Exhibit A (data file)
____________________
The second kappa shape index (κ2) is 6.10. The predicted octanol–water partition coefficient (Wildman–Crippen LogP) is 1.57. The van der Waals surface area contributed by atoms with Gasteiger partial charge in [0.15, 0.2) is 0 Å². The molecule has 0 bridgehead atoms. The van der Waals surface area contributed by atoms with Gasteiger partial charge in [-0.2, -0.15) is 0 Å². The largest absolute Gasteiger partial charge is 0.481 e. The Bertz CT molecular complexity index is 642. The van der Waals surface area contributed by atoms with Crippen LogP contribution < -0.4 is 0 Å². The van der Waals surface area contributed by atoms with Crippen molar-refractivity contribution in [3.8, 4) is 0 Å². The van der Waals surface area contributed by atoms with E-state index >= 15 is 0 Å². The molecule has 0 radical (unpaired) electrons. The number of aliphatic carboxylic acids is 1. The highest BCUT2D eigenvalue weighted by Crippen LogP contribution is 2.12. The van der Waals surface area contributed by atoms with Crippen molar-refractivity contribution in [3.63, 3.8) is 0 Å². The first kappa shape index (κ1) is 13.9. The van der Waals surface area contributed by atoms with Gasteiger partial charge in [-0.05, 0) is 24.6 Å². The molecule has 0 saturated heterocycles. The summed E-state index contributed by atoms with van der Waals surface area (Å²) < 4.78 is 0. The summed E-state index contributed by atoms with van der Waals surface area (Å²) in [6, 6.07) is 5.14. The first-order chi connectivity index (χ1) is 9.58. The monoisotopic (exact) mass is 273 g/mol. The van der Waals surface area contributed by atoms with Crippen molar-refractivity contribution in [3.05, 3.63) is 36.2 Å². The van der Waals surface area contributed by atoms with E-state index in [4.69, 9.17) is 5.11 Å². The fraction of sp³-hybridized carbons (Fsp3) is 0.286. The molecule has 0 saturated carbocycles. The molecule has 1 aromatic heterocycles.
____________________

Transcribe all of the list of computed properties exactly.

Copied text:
The second kappa shape index (κ2) is 6.10. The predicted octanol–water partition coefficient (Wildman–Crippen LogP) is 1.57. The van der Waals surface area contributed by atoms with Gasteiger partial charge in [0.15, 0.2) is 0 Å². The molecule has 0 bridgehead atoms. The van der Waals surface area contributed by atoms with Gasteiger partial charge in [-0.2, -0.15) is 0 Å². The largest absolute Gasteiger partial charge is 0.481 e. The Bertz CT molecular complexity index is 642. The van der Waals surface area contributed by atoms with Crippen LogP contribution < -0.4 is 0 Å². The van der Waals surface area contributed by atoms with Crippen molar-refractivity contribution in [3.8, 4) is 0 Å². The van der Waals surface area contributed by atoms with E-state index >= 15 is 0 Å². The molecule has 0 radical (unpaired) electrons. The number of aliphatic carboxylic acids is 1. The highest BCUT2D eigenvalue weighted by Crippen LogP contribution is 2.12. The van der Waals surface area contributed by atoms with Crippen molar-refractivity contribution in [3.63, 3.8) is 0 Å². The first kappa shape index (κ1) is 13.9. The van der Waals surface area contributed by atoms with Gasteiger partial charge in [-0.05, 0) is 24.6 Å². The molecule has 0 saturated heterocycles. The summed E-state index contributed by atoms with van der Waals surface area (Å²) < 4.78 is 0. The summed E-state index contributed by atoms with van der Waals surface area (Å²) in [6, 6.07) is 5.14. The first-order chi connectivity index (χ1) is 9.58. The monoisotopic (exact) mass is 273 g/mol. The van der Waals surface area contributed by atoms with Crippen molar-refractivity contribution in [3.05, 3.63) is 36.2 Å². The van der Waals surface area contributed by atoms with E-state index in [4.69, 9.17) is 5.11 Å². The fraction of sp³-hybridized carbons (Fsp3) is 0.286. The molecule has 0 saturated carbocycles. The molecule has 1 aromatic heterocycles.